35mm Prime Lens
The Nikkor 35mm f/1.4 FX was the first professional lens I bought and for a while, it was my go-to for pretty much everything. It allowed me to shoot some landscapes when I did location shoots for both family and weddings. It is super fast and great for working in low-light especially when shooting the accessories for the bride getting ready at a wedding, or details of special items on a family lifestyle shoot. It still is one of my most reliable lenses to date.
If I get into a difficult situation on a tightly scheduled wedding day and have to make split-second decisions, this is one of the first lenses I think of to remedy a problematic situation. It is that versatile. It is great for bird’s eye view framing and shooting which is very trendy nowadays. Though not built as a macro lens, its minimum focusing distance of just under 12 inches comes in very handy and provides 0.2x magnification at that range. This is one of my favorite capabilities of this lens; it enables me to shoot this close and is fast and super sharp. Just don’t shoot this close when doing people portraits!
I also use this lens for full body portraits. Sometimes I can get away with half-body but have to be very careful of distortions. The 35mm focal length gives me ample wiggle room for cropping as well as enough space when shooting in small sized rooms which are common for my family shoots.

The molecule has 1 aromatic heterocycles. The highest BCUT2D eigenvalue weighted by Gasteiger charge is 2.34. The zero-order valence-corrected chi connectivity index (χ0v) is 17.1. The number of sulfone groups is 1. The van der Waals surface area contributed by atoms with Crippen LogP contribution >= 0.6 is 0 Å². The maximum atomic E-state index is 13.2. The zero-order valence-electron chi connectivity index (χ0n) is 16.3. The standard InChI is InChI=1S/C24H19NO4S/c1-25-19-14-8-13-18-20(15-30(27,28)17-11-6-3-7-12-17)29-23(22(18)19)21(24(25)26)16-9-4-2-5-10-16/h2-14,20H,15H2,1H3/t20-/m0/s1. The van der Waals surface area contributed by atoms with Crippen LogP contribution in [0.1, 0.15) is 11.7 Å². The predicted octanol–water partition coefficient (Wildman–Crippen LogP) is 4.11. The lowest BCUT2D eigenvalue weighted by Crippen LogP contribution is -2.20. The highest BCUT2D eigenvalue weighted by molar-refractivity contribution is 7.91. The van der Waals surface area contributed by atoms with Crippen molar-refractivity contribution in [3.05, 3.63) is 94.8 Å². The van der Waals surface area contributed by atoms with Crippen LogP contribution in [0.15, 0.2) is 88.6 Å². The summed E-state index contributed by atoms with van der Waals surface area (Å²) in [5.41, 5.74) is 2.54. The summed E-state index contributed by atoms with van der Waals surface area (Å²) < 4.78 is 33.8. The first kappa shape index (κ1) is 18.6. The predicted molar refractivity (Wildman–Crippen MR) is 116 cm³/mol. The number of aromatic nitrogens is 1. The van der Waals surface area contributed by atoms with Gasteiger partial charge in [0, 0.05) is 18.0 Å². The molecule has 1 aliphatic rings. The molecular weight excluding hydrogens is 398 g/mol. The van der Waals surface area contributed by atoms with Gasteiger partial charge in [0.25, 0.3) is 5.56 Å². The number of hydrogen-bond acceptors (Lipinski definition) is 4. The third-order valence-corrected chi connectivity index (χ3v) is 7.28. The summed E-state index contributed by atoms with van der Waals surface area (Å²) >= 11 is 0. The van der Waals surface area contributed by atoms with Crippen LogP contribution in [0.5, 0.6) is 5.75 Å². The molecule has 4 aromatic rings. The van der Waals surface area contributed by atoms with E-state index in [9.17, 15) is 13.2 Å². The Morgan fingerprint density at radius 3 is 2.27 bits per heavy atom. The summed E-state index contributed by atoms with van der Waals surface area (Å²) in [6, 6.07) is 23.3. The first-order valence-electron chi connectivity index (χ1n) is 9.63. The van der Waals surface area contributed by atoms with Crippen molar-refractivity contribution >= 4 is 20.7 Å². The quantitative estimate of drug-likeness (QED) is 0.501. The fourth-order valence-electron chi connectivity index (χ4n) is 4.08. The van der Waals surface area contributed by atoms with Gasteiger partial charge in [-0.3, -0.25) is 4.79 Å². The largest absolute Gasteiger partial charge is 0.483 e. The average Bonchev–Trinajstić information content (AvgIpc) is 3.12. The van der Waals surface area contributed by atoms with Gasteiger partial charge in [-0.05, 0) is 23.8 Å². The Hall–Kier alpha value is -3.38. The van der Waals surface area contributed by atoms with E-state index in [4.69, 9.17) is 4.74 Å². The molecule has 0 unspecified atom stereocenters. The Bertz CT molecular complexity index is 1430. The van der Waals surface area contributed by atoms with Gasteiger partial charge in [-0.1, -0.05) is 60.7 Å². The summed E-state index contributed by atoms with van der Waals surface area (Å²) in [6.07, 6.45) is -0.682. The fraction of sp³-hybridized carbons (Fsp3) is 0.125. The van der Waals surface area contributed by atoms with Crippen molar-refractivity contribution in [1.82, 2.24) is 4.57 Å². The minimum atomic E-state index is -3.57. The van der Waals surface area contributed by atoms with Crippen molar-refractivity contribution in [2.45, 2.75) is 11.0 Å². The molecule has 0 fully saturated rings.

Note: there is also a Nikkor f/1.8 DX which is considerably lower cost. Check for options available for your brand.
50mm Prime Lens
Like the 35mm above, the 50mm prime lens is super versatile too. It is much smaller and therefore handier, lighter, (less glass) and easier on the pocket. It is a better lens to use for half-body or slightly closer portraits especially when if there isn’t enough space in the room in to distance yourself from the subject.
One of the things I love about this lens is that viewed through a full frame camera, the angle of view most closely resembles that of the human eye (at 45mm). It helps me capture scenes that make it look like the viewer is right there looking at the scene. This is especially effective when using the layering technique which I love. This is also why I use the 50mm the lens for travel, family snaps, and even some street photography (for my personal use) on the rare occasions that I do so. This article I wrote expands on that; 5 Creative Uses for the Super Versatile 50mm Lens.
105mm Macro Lens
I purchased the Nikkor 105mm macro lens while saving up for a 70-200mm and also to have a smaller alternative. When used on a crop sensor it is the equivalent of about 150mm. At that time, I was avoiding having to carry the heavy lenses and stuck to primes with my shoots.